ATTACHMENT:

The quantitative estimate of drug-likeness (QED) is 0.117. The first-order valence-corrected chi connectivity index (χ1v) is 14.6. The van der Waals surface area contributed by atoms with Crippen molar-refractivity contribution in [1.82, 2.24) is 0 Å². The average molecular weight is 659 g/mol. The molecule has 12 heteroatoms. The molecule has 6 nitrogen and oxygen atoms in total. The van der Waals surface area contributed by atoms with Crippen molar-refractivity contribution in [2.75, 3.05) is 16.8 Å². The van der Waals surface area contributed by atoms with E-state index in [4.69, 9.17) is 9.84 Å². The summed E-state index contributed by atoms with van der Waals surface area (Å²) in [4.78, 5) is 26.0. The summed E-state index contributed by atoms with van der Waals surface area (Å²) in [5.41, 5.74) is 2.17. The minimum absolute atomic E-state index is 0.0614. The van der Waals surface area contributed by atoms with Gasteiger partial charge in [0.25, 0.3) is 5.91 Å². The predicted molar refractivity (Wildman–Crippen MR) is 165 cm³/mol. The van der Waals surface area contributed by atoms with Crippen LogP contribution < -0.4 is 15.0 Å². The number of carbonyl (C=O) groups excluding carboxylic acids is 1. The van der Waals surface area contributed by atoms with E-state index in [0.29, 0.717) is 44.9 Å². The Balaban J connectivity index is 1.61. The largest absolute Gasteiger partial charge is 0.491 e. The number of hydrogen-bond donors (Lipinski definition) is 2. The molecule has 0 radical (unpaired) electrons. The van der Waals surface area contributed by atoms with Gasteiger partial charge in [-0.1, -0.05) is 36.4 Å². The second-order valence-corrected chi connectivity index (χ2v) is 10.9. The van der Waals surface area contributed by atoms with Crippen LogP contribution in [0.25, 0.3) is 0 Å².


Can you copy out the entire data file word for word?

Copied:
The quantitative estimate of drug-likeness (QED) is 0.117. The first-order valence-corrected chi connectivity index (χ1v) is 14.6. The van der Waals surface area contributed by atoms with Crippen molar-refractivity contribution in [1.82, 2.24) is 0 Å². The average molecular weight is 659 g/mol. The molecule has 12 heteroatoms. The molecule has 6 nitrogen and oxygen atoms in total. The van der Waals surface area contributed by atoms with Crippen molar-refractivity contribution in [2.75, 3.05) is 16.8 Å². The van der Waals surface area contributed by atoms with E-state index in [4.69, 9.17) is 9.84 Å². The summed E-state index contributed by atoms with van der Waals surface area (Å²) in [4.78, 5) is 26.0. The summed E-state index contributed by atoms with van der Waals surface area (Å²) in [5.41, 5.74) is 2.17. The minimum absolute atomic E-state index is 0.0614. The van der Waals surface area contributed by atoms with Gasteiger partial charge in [0.25, 0.3) is 5.91 Å². The predicted molar refractivity (Wildman–Crippen MR) is 165 cm³/mol. The van der Waals surface area contributed by atoms with Crippen LogP contribution < -0.4 is 15.0 Å². The number of carbonyl (C=O) groups excluding carboxylic acids is 1. The van der Waals surface area contributed by atoms with E-state index in [0.29, 0.717) is 44.9 Å². The Balaban J connectivity index is 1.61. The largest absolute Gasteiger partial charge is 0.491 e. The number of hydrogen-bond donors (Lipinski definition) is 2. The molecule has 0 radical (unpaired) electrons. The van der Waals surface area contributed by atoms with Gasteiger partial charge in [-0.1, -0.05) is 36.4 Å². The second-order valence-corrected chi connectivity index (χ2v) is 10.9. The van der Waals surface area contributed by atoms with Crippen LogP contribution in [0.25, 0.3) is 0 Å².